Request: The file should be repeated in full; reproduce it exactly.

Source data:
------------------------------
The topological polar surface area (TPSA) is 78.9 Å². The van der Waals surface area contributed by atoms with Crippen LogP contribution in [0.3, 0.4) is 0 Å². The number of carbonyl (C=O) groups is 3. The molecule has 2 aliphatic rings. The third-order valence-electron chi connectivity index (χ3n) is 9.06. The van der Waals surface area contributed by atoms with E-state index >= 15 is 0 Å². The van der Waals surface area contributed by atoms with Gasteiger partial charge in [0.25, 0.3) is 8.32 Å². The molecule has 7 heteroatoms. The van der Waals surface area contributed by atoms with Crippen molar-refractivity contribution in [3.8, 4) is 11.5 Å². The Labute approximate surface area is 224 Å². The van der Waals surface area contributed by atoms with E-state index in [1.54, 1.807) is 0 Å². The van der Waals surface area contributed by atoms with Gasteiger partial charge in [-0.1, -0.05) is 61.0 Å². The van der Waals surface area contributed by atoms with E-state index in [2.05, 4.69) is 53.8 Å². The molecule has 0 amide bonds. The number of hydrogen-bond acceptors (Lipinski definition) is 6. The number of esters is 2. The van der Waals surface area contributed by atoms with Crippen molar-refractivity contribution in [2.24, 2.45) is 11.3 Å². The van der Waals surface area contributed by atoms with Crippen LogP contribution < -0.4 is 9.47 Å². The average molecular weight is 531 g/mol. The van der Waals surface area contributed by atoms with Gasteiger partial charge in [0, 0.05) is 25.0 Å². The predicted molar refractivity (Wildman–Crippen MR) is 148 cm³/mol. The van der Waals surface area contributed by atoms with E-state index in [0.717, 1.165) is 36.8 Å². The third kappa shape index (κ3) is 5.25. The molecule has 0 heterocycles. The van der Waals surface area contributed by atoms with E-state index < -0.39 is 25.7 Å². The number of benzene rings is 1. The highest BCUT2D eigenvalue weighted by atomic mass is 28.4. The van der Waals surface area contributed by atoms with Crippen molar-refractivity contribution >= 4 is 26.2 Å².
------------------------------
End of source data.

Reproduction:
The topological polar surface area (TPSA) is 78.9 Å². The van der Waals surface area contributed by atoms with Crippen LogP contribution in [0.3, 0.4) is 0 Å². The number of carbonyl (C=O) groups is 3. The molecule has 2 aliphatic rings. The third-order valence-electron chi connectivity index (χ3n) is 9.06. The van der Waals surface area contributed by atoms with E-state index >= 15 is 0 Å². The van der Waals surface area contributed by atoms with Gasteiger partial charge in [0.25, 0.3) is 8.32 Å². The molecule has 7 heteroatoms. The van der Waals surface area contributed by atoms with Crippen molar-refractivity contribution in [3.8, 4) is 11.5 Å². The Labute approximate surface area is 224 Å². The van der Waals surface area contributed by atoms with E-state index in [1.54, 1.807) is 0 Å². The van der Waals surface area contributed by atoms with Gasteiger partial charge in [-0.1, -0.05) is 61.0 Å². The van der Waals surface area contributed by atoms with E-state index in [2.05, 4.69) is 53.8 Å². The molecule has 0 amide bonds. The number of hydrogen-bond acceptors (Lipinski definition) is 6. The number of esters is 2. The van der Waals surface area contributed by atoms with Crippen molar-refractivity contribution in [2.24, 2.45) is 11.3 Å². The van der Waals surface area contributed by atoms with Crippen LogP contribution < -0.4 is 9.47 Å². The average molecular weight is 531 g/mol. The van der Waals surface area contributed by atoms with Gasteiger partial charge in [0, 0.05) is 25.0 Å². The predicted molar refractivity (Wildman–Crippen MR) is 148 cm³/mol. The van der Waals surface area contributed by atoms with E-state index in [0.717, 1.165) is 36.8 Å². The third kappa shape index (κ3) is 5.25. The molecule has 0 heterocycles. The van der Waals surface area contributed by atoms with E-state index < -0.39 is 25.7 Å². The number of benzene rings is 1. The highest BCUT2D eigenvalue weighted by atomic mass is 28.4. The van der Waals surface area contributed by atoms with Crippen molar-refractivity contribution >= 4 is 26.2 Å².